Charitable Gifts of Life Insurance: Give more for less

I routinely come across people who make regular monthly or annual contributions to various charities. They are often surprised to learn that there is a way to dramatically increase the amount of their charitable contributions to their favourite charities without costing them a dime more out their own pockets. This can be achieved through the gifting of life insurance policies.

Here’s How It Works

WomanLookingAtPiggy.JPGNormally you would purchase a bare-bones permanent life insurance policy such as Term-to-100 – this allows for a set monthly (or annual) payment from now until the time you turn 100 years of age (if you make it that long!). The payment never fluctuates. The death benefit is known at the time of application, and that too never fluctuates.

The next step is to designate a charitable organization as the IRREVOCABLE beneficiary, and further to assign ownership of the policy itself to the charitable organization. You would continue to pay the premiums, but now the premiums are treated as charitable contributions which means they are eligible for the non-refundable charitable donation tax credit.

Example 

To give you a real-life example I recently provided a quote for a couple who were both 40, and they were donating $30/month to a local charity. If they both lived to 100 years of age, they would have contributed a total of $21,600 to this charity and they would have saved an additional $8,000 and change if they delayed claiming their charitable donations to once every 5 years to maximize their tax savings. Their total out of pocket cost to give $21,600 to this charity over 60 years would be roughly $13,600.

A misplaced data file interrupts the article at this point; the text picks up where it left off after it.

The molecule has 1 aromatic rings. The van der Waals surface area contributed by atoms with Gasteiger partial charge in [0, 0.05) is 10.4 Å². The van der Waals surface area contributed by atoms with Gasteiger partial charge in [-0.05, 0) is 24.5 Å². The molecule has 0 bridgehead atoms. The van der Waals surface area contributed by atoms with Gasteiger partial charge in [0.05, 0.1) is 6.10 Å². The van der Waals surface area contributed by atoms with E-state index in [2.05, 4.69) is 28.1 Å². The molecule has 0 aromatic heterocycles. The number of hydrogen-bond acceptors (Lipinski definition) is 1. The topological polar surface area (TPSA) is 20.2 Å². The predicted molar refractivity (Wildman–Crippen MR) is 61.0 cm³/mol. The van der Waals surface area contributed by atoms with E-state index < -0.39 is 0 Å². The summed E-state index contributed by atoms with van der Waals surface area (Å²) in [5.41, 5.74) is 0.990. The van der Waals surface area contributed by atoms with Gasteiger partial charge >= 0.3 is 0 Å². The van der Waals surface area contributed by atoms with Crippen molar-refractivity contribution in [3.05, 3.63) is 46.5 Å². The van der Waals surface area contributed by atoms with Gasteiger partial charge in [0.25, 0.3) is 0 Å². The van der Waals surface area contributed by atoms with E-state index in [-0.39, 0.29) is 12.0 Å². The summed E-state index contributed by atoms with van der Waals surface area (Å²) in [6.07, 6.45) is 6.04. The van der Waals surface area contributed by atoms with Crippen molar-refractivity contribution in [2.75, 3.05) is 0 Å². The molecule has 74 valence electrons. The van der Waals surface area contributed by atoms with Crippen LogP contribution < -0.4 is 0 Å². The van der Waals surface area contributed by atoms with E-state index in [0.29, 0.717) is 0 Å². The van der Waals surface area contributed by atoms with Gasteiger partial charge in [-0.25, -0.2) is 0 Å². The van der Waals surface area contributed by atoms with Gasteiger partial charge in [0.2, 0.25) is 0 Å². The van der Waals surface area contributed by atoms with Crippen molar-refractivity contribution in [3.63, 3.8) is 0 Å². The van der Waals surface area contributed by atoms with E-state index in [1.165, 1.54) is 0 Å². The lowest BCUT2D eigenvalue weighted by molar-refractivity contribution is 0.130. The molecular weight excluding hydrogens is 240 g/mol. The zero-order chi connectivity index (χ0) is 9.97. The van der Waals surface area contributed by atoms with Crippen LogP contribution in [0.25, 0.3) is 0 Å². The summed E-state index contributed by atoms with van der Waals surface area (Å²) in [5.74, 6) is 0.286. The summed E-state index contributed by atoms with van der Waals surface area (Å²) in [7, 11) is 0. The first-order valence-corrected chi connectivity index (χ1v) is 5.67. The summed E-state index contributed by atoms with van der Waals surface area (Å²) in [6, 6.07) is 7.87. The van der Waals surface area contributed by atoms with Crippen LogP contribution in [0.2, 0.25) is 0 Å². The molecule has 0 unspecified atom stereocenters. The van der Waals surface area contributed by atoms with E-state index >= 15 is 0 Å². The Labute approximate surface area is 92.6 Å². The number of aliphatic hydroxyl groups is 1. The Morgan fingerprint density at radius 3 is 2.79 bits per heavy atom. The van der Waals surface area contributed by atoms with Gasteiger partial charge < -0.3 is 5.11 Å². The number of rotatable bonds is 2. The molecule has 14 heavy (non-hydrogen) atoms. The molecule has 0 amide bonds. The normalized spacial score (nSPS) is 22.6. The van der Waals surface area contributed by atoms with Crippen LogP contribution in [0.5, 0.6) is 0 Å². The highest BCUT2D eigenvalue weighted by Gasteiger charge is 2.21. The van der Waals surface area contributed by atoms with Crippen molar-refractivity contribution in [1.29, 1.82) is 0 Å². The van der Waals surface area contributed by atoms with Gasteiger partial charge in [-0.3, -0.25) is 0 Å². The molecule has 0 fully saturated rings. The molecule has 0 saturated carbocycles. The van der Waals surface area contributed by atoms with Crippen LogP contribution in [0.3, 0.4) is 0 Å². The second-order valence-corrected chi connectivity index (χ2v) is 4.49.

If they had instead gone with a charitable life insurance solution of roughly the same cost we found that $31.60/month would provide a $100,000 death benefit on a joint-last-to-die basis for them based on a term-to-100 policy. This means the policy would pay $100,000 to their charity once both of them had passed. They would have the same tax savings as before (well, *slightly* higher, but the cost is *slightly* higher as well) and the benefit to the charity has increased dramatically.

The one draw back for the charity is that they will have to wait for potentially a very long time before getting access to these funds as opposed to getting ongoing support right now. This might not appeal to some donors. On the other hand, if you die before then you will have made a substantial gift relatively soon.

Notes

By assigning the charity as the owner, they now have the ability to know if you decide to stop making premium payments (can’t afford it or what have you). This means that the charity will receive the notice indicating payment is due to continue enforcing the policy should payments lapse. Normally the charity will continue to pay the policy premiums if the policy has been in place for some time because from their point of view the rate of return on their money will be very high from that point forward.

Alternatively, you can name your estate as beneficiary of the policy and make an equal bequest in your will to the charity. You will not generate any tax savings during your lifetime, but your estate will have a significantly higher dollar amount eligible for the charitable tax credit on your terminal return equal to the amount of the gift. 

If you are interested in these strategies, you can get an online quote from kannetix (not a sponsored link) or talk to your insurance advisor. Also be sure to consult with a qualified advisor if you have any questions. Make sure your charity is an approved and registered charity that is eligible for the charitable donation credit, too! :)

Finally, note that there are other ways to give to charity and I will explore them as well in future posts. 

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Preet Banerjee
Preet Banerjee
...is an independent consultant to the financial services industry and a personal finance commentator. You can learn more about Preet at his personal website and you can click here to follow him on Twitter.
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